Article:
reasons for the clarification. In fact, Professor Craven and I had a session with Dr.
Bryan in which we explained these issues and concerns to him. He understood then
that it would be impossible to spend $30,000 that year prudently. So he approved of
a plan whereby we would utilize the E & G funds for Professor Craven to travel
around the country to secure future exhibitions, in coordination with members of the
Gallery Guild. Money that came from the foundation would be used in future years,
since that money could be carried over, and the E & G funds could not carry over.
So that is how that money was used.
In a sense, [out of] the money that was allocated, $15,000 was spent that fiscal
year, as I recall, because that is how you have to spend that kind of money. We
were able to carry over the $15,000 that came from the foundation for another year's
use. A good majority of that money was used to attract more grants for exhibitions.
So that was in a sense, seed money, and it helped us down the line.
M: This is about the Harn in particular. In July of 1984, you and the committee for
programming drafted a document to format programming of the proposed museum.
It appears to be consistent with the present museum's functioning. Are there any
areas that you find better or worse than those described in the committee proposal?
It is a lengthy document.
S: It is a lengthy document. Are you asking me if there are any differences?
S: I do not recall the document in detail, although as I remember we tried to specify
every aspect of it, such as staffing, budgets, facility, the general character of the
facility, and the function of it. That is the one area I am probably sensitive to. The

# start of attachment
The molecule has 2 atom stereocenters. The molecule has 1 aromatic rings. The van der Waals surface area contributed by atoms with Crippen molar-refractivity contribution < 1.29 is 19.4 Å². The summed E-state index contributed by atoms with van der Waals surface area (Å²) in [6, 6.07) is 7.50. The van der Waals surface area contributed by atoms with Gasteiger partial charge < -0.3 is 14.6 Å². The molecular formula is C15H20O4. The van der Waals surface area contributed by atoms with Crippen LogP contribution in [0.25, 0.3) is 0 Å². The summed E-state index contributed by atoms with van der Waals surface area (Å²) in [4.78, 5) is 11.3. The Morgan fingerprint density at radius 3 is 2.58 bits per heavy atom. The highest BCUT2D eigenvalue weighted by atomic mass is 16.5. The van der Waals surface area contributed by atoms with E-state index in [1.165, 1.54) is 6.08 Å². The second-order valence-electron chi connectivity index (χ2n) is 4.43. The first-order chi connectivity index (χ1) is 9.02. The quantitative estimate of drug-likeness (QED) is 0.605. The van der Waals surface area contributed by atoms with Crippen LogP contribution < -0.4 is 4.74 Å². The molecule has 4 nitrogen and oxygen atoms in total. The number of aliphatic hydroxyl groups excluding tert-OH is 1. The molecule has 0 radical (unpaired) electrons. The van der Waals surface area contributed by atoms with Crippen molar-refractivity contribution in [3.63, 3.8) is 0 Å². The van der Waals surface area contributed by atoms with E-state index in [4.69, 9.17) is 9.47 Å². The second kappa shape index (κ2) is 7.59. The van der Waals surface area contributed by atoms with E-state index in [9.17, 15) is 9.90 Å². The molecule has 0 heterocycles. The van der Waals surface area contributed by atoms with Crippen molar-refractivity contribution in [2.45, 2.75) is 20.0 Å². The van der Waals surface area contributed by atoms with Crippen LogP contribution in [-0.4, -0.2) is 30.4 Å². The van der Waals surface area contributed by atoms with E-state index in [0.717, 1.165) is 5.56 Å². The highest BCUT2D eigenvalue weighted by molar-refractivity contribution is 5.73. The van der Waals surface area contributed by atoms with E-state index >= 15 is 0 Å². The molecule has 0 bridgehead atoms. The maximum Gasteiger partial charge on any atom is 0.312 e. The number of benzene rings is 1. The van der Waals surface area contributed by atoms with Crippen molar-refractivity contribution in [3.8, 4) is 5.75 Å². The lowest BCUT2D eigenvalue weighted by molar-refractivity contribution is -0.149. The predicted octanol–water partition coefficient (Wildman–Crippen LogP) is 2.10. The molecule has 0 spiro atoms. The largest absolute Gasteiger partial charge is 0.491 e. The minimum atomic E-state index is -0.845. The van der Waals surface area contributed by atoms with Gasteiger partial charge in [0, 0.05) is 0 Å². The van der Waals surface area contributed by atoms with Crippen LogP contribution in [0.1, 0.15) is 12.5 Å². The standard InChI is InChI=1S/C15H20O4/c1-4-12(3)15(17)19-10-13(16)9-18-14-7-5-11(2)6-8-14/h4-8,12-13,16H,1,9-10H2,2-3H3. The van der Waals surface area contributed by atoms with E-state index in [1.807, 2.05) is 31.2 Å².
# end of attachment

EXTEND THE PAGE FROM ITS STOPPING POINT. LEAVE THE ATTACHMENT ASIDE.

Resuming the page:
fact that it is no longer a part of the College of Fine Arts is probably good and bad.
You could argue either side of that. The Florida Museum [of Natural History] is not
directly tied to a college, but that history is much different than the art museum's
history. I never envisioned that it would be an independent entity. [I thought] it
would always be a part of the College of Fine Arts and, consequently, that the
College of Fine Arts would have a major say or impact on its operation. As it was
then subsequently conceived in terms of its structure in relationship to the rest of the
units on campus, it was deemed appropriate and necessary to extricate it from the
College of Fine Arts. It was, in a sense, taken from the family and made an
That, philosophically, I disagree with. It strikes a very sensitive nerve in me.
Nevertheless, I see the fruits and the benefits of its being over there on 34th Street.
In fact, it was referred to as "The Miracle on 34th Street" in many of the newspapers.
I never found much light-heartedness or much solace in the fact that [it was
dubbed] "The Miracle on 34th Street;" I sometimes thought of it as "The Nightmare
on 34th Street." [I felt that] it was the wrong decision to put it there, and I still feel
that way. I do not disagree with the idea that it performs a very important function
that was needed in this community, but it has become an entirely different kind of
museum than what it was originally conceived as.
M: What do you mean by "different"?
S: Well, it is essentially a museum that is accessible by automobile. I do not know of
anyone walking to the Ham. You need transportation to get to the Ham. By
"walking to the Ham," I mean from campus. If you are on the main campus and you
are a student [taking] classes here in the art department, you do not walk to the
Ham Museum. There are buses; one can certainly get a bus. There are different
and apparently relatively convenient ways in which to get to the Ham from the main
campus. My point is that you just do not walk out the door and walk to the Ham
Museum. You do not take the class [to the museum] on the spur of the moment.
When you come across a discussion with regard to an aspect of design or an aspect
of drawing, you [might] say, "If my explanation does not enlighten you, let's walk